Thursday I picked him up from a friend’s house, reminding him of soccer. “I hate soccer,” he mutters in the back seat. “Really, babe? Do you hate all team sports?” “I like baseball,” he offers. And he does – two seasons of baseball down, he just may have found his sport. And yet – isn’t it good to try new things too? And haven’t we made a commitment for this soccer season, such that quitting would let the other kids down? And isn’t it important to teach your kid that quitting is a bad thing to do?


On the other hand, it’s not like HE was passionate about signing up for soccer and then changed his mind. He always was lukewarm about it, and his present state of mind is absolutely consistent with that. Isn’t it important for me as a mom to be responsive to my child? To support and empathize with his point of view? To buck the trend of the Tiger Mom and let my son be the slacker that he is, strumming his guitar, naked, cross-legged in his room (his favorite activity.)


Basically what I’m asking is: WHAT KIND OF MOTHER AM I????


We pull up to the field. He says it’s too hot. (It is.) I ask the coach if he could change the plan such that we practice in the shade. (He does.) “Bodhi, they changed the plan for us, let’s reciprocate and work hard at practice.” No response.


We pull out his equipment. I have brought the wrong socks. Bodhi is extremely particular about socks, this is true. He will not wear these socks, therefore will not wear the shin guards, and therefore will not wear the cleats. “I’m wearing Crocs! I can’t practice!” he reports brightly.


The coach says there’s no rule forbidding him to play in Crocs, but he should be careful of kicks to the shins. Bodhi brilliantly takes this in, goes out to the field, and in 45 seconds comes crying and limping back to me. “I got kicked!” he wails.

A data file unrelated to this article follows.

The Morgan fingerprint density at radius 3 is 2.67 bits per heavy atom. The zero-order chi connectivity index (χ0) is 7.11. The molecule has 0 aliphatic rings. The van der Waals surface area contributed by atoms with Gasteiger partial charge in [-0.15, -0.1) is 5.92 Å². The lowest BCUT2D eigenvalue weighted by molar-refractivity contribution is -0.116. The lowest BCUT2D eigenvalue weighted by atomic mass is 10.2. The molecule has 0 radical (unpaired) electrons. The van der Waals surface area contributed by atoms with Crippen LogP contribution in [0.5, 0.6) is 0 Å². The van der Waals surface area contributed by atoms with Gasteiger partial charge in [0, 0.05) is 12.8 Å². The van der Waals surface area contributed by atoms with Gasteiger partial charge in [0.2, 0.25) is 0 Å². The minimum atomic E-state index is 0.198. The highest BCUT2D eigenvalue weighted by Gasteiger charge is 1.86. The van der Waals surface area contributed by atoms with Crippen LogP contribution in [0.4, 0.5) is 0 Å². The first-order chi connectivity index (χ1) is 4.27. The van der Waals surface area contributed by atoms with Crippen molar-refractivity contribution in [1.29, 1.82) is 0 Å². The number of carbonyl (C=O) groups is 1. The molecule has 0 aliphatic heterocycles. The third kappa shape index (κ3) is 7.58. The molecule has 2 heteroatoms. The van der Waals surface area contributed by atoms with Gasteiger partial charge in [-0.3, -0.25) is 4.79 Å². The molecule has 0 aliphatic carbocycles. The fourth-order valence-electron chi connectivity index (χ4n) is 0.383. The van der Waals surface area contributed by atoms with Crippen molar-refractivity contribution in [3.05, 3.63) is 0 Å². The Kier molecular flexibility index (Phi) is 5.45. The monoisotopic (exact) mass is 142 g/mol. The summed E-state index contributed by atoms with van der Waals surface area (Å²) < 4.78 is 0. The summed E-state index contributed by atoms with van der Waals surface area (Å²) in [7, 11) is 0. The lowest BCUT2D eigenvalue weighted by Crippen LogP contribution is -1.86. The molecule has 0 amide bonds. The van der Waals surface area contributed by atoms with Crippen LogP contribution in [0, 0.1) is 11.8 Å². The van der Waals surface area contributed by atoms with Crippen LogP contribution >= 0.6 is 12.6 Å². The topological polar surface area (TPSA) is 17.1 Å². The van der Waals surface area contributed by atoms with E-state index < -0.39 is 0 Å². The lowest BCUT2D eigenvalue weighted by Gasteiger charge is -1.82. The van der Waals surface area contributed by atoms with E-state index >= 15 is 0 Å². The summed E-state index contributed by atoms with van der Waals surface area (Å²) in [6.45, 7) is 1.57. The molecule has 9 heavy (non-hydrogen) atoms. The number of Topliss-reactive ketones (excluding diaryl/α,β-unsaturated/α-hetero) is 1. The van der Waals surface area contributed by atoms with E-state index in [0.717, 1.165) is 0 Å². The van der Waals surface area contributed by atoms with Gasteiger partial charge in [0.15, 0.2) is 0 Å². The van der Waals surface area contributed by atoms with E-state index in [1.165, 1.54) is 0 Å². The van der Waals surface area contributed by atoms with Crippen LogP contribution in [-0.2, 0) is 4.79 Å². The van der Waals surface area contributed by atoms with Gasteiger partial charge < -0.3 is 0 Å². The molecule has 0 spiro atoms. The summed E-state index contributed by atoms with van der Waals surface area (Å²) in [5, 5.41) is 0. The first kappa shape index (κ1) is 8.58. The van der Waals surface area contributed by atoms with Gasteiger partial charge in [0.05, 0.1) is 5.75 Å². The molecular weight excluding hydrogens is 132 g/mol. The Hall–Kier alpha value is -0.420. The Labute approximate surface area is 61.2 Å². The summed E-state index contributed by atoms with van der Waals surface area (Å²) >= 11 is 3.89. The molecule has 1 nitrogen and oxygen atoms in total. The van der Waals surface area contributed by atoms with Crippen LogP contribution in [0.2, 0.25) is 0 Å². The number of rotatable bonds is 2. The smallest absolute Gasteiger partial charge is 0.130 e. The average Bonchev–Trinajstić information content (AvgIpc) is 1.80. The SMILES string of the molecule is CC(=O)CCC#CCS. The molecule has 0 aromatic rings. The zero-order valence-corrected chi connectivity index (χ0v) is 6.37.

Then an entry into I-never-thought-I’d-do-this-as-a-mother category. I say, “You’re okay!” and almost send him back out to the field. (What am I doing, I think. What Tiger Mother am I becoming?)


He asks if we can go. I say no, that if he can’t play we’re at least going to stay and cheer on his team. That’s when he settles into my lap and we spend the next 30 minutes quite pleasantly. We talk about the buildings that surround the park, we wonder which airport an airplane is headed for, we analyze the shape of the trees. Every so often I have a passing thought to push him back out unto the field, but honestly, it feels so good to not be fighting and to spend a sunny afternoon with my beloved son, that I let that passing thought pass right by.


With ten minutes left, his teammate Sam bounces over. “What’s wrong with Bodhi?” he asks for the umpteenth time. “Mom brought the wrong socks and I can’t wear my shin guards, “Bodhi mumbles as he picks a dandelion. “I have shin guards where you don’t need to wear socks!” Sam triumphantly reports. “I’ll get them!”